Regional council votes to permanently chlorinate Lower Hutt drinking Water
Greater Wellington Regional Council has approved the permanent chlorination of Lower Hutt’s drinking water. The Council voted in favour of a recommendation from Wellington Water, which has completed an investigation into the contamination of water supplied from the Waiwhetu Aquifer.
Wellington Water has completed multiple reviews, technical assessments, analysed incident reports, and sought advice from local health authorities and independent international experts about the change in water quality detected since September 2016. The most significant change is three detections of E.coli between December 2016 and April 2017.
The outcomes of these investigations were considered by the GWRC today.
Greater Wellington Chair Clr Chris Laidlaw says technical experts have provided a solid picture of the environmental and physical factors that could be influencing the aquifer, but there is no clear evidence of a single cause. Therefore decisive action is required.
“This is a complex area of study in an aquifer that is yet to be fully explored, and it’s shown us there are no quick fixes to the issue of contamination. We can’t take chances when it comes to protecting public health, and that means continuing to chlorinate drinking water from the Waterloo Treatment Plant.”
Wellington Water’s review of the source of the changes at Waiwhetu Aquifer considered a broad range of scenarios, including the ‘shaking effects’ of the Kaikoura earthquake, pathways into the aquifer via well-casings, and leaking stormwater and wastewater pipes. Although these scenarios are considered unlikely to be the cause of the changes, they cannot be completely ruled out.
“We will continue to investigate the aquifer through a longer term study. This will improve our understanding, and ensure we have the right planning controls in place to protect the aquifer,” says Clr Laidlaw.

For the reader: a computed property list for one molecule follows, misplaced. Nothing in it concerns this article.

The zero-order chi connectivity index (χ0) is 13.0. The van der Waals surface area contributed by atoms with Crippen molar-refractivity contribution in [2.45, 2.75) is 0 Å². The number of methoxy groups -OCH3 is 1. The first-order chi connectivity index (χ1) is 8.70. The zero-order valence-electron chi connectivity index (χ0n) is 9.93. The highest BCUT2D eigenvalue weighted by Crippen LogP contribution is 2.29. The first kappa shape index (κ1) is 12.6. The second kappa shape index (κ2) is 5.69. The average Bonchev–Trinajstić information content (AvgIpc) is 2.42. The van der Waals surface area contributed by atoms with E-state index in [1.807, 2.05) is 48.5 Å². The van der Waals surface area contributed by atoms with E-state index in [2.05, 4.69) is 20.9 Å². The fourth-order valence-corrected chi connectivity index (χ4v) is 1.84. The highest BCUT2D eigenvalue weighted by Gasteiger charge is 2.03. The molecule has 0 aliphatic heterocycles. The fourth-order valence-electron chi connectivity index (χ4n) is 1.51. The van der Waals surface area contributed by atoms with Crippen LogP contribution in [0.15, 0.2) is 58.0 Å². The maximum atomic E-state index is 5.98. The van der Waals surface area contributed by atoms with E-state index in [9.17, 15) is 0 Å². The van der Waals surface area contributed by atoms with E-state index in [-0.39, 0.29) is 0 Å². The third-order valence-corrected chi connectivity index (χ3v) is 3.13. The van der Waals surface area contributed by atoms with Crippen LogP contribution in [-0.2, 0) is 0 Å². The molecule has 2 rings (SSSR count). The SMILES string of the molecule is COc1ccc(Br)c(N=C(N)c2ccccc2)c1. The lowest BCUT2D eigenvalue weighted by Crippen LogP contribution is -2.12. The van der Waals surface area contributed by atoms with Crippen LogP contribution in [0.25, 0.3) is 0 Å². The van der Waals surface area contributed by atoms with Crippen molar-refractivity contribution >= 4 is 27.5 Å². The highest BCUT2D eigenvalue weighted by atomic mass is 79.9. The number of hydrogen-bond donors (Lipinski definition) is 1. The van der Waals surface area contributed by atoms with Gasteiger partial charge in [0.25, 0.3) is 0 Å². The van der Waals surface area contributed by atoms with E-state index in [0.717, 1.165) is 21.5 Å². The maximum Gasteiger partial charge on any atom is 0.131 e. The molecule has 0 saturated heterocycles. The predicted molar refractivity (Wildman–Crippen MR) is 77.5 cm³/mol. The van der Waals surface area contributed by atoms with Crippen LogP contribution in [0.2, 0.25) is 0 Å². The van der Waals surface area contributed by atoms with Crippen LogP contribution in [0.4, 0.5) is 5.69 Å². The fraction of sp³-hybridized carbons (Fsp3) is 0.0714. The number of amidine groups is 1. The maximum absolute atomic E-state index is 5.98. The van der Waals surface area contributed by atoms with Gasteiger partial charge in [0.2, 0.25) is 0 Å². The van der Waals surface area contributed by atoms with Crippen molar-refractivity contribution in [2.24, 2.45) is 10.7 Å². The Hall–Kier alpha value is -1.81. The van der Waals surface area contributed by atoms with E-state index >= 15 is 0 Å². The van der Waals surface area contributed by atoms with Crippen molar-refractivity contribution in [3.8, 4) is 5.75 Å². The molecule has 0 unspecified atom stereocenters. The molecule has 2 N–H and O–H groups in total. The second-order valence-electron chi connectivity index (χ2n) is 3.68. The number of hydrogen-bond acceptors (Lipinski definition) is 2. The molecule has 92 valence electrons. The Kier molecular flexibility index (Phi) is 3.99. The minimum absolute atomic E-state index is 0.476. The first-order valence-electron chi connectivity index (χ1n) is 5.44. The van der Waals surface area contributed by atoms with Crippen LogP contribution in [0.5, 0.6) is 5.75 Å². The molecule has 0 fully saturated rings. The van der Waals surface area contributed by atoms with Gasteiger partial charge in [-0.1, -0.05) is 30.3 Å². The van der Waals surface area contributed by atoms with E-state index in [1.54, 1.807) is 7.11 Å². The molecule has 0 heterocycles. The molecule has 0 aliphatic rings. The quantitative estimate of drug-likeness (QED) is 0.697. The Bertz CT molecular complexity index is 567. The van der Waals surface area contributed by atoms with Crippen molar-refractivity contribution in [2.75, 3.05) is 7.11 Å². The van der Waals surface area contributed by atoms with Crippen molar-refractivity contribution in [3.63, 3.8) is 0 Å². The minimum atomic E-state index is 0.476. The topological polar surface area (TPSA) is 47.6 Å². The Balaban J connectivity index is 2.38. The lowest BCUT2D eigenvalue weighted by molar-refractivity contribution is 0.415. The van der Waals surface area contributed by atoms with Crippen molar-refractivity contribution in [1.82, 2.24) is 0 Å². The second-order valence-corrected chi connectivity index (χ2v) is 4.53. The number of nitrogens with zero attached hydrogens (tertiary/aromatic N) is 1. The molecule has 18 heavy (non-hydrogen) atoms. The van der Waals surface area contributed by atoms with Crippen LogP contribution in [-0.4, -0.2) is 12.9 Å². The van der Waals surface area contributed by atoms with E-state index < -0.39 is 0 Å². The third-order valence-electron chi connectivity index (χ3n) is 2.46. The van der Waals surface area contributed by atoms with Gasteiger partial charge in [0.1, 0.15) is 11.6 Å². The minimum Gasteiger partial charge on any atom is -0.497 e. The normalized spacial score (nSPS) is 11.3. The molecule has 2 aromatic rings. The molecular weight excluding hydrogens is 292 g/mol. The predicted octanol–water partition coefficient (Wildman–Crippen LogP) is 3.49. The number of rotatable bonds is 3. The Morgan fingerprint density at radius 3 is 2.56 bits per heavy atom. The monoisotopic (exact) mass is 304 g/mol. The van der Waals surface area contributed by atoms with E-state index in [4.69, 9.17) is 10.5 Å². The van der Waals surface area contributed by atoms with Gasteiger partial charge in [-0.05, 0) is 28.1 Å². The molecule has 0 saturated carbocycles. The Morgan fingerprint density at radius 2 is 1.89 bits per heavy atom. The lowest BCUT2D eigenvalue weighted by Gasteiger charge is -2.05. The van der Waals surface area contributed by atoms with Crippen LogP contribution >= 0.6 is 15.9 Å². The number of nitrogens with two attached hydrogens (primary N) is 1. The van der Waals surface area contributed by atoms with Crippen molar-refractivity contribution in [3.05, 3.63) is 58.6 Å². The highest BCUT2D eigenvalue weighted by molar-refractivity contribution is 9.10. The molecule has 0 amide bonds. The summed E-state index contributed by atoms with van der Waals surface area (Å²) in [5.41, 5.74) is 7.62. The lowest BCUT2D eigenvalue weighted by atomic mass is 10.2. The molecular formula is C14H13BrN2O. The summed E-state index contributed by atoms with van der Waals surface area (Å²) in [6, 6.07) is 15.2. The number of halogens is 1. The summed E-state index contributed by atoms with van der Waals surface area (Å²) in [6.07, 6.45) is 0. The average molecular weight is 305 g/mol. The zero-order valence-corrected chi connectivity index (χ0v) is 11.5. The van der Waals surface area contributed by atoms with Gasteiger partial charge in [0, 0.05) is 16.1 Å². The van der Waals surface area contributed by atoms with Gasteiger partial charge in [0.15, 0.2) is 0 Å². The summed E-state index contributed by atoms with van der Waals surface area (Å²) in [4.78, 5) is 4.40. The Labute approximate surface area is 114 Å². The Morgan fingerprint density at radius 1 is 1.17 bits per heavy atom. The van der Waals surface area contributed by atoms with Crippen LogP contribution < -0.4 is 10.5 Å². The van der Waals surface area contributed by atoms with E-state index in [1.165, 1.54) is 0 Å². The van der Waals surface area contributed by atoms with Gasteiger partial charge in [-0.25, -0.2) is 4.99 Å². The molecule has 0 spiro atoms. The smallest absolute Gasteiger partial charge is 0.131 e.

Wellington Water took action to continue to provide safe and healthy drinking water to Hutt City customers in April 2017. The decision to continuously chlorinate the water supplied by the Waterloo Water Treatment Plant was taken as a precautionary measure in April in response to positive E. coli test results and a concerning increase in total coliforms.
Around the same time, a decision was also taken to install ultra-violet (UV) water treatment units to provide further protection against potentially harmful organisms in water supply. Wellington Water made these decisions in collaboration with GWRC and Hutt City Council, as well as Hutt Valley District Health Board’s Regional Public Health while investigations were completed.
Non-chlorinated drinking water will be available from fountains in Buick St and Dowse Square Lower Hutt. Drinking water at these fountains is now subject to filtration and UV treatment. Regional Public Health support the addition of UV treatment to the Buick Street and Dowse Square bores as a way of managing potential public health risk.
Lower Hutt Mayor Ray Wallace says no chances should ever be taken when it comes to drinking water quality.
“No one wants a repeat of the Havelock North experience. Public safety has always been our number one priority, and we must continue to listen to the experts who tell us that a combination of chlorination and UV treatment for our network is the best long-term approach.
“It’s fantastic that we’re also able to offer an unchlorinated solution in Lower Hutt for those that prefer it at the Buick Street and Dowse Square fountains. These fountains are now both open and treated with a UV filter and filtration. At the flow-rate of water from the fountains, the UV and filtration provides effective barriers against possible contaminants and means the water complies with the Drinking Water Standards of New Zealand.